“We can confirm that the external group claiming responsibility for this incident has identified themselves as REvil/Sodin,” it said.
“With the assistance of leading experts and advisors, we are conducting a thorough investigation into whether patient, client, resident or employee information has been breached.
“This investigation is continuing and we will continue to keep the people we care for updated in this regard, in addition to employees, regulators, and other stakeholders.”
The REvil (Sodinokibi) ransomware gang has been active for quite a while, dwarfing any other similar ransomware operations. Run as a Ransomware-as-a-Service (RaaS), the REvil gang rents its ransomware strain to other criminal groups.
The figure demanded of UnitingCare has not been disclosed, but it was reported in March that Taiwanese giant Acer was struck by REvil ransomware, with the culprits demanding $50 million from the company.
“Since the incident occurred, as part of our business continuity plan, back-up and downtime procedures have been in place to ensure continuity of our clinical and care services, and these procedures have been working very well,” UnitingCare said.
It said at this point in time, there is no evidence that the health and safety of its patients, residents, or clients has been in any way compromised as a result of the attack.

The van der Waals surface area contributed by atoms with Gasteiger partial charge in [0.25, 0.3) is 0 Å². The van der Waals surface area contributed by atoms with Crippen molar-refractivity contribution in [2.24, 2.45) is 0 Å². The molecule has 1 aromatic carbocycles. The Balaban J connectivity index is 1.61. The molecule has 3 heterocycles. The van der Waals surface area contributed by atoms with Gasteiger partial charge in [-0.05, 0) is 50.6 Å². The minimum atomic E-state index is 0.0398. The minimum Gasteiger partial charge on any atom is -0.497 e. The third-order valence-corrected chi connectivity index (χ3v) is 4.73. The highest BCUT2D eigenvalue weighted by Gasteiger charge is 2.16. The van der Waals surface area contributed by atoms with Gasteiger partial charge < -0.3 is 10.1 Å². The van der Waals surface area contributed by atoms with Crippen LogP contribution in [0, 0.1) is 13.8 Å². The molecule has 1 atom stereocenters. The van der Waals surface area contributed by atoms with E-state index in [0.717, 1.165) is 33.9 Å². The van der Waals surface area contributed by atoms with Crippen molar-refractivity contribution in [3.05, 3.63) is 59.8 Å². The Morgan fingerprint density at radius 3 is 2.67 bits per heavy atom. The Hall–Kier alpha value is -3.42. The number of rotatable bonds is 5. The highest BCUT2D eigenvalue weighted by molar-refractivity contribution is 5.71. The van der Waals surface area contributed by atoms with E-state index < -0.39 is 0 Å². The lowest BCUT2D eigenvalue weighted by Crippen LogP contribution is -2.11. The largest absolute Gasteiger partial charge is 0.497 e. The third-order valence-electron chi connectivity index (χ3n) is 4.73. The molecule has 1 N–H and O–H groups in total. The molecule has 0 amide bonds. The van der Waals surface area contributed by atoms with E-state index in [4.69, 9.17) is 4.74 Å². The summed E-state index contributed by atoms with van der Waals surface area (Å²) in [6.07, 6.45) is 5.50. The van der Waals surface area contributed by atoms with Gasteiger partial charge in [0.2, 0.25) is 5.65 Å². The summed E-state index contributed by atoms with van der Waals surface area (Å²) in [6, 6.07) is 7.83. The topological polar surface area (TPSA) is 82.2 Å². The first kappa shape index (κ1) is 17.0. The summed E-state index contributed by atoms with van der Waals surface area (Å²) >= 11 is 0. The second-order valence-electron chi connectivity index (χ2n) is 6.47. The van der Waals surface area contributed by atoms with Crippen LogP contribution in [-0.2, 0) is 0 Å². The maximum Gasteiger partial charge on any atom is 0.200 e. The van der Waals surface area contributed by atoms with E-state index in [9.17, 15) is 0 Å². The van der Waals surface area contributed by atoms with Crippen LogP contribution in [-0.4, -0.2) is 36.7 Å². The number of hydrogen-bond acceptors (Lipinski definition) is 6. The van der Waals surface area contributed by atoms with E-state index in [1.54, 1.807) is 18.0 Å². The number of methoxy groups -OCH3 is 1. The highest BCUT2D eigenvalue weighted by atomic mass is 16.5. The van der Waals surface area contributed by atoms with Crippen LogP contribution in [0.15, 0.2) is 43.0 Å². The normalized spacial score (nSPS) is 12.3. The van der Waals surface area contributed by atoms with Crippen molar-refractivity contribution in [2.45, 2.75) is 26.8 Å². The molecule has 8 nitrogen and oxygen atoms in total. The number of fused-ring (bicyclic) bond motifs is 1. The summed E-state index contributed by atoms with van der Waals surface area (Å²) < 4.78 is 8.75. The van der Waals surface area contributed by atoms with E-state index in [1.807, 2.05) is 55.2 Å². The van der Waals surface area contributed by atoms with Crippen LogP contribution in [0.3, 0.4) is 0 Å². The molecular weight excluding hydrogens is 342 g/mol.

“As soon as we became aware of the incident, we engaged the support of leading external technical and forensic advisors. We also notified the Australian Cyber Security Centre of the incident and are continuing to work closely with them to investigate it,” UnitingCare added.
“Since the outset of the incident, we have been in pro-active regular contact with all relevant regulatory and government departments.”
Last year, the Australian Cyber Security Centre (ACSC) issued an alert to aged care and healthcare providers, notifying them of recent ransomware campaigns targeting the sector.
“Cybercriminals view the aged care and healthcare sectors as lucrative targets for ransomware attacks,” the ACSC wrote. “This is because of the sensitive personal and medical information they hold, and how critical this information is to maintaining operations and patient care. A significant ransomware attack against a hospital or aged care facility would have a major impact.”
Data breach notification to the Office of the Australian Information Commissioner became mandatory under the Notifiable Data Breaches (NDB) scheme in February 2018.
Since the mandate, the private health sector has been the most affected sector. The latest NDB report shows no change, with health accounting for 123 of the total 519 notifications in the six months to December 2020.
Need to disclose a breach? Read this: Notifiable Data Breaches scheme: Getting ready to disclose a data breach in Australia
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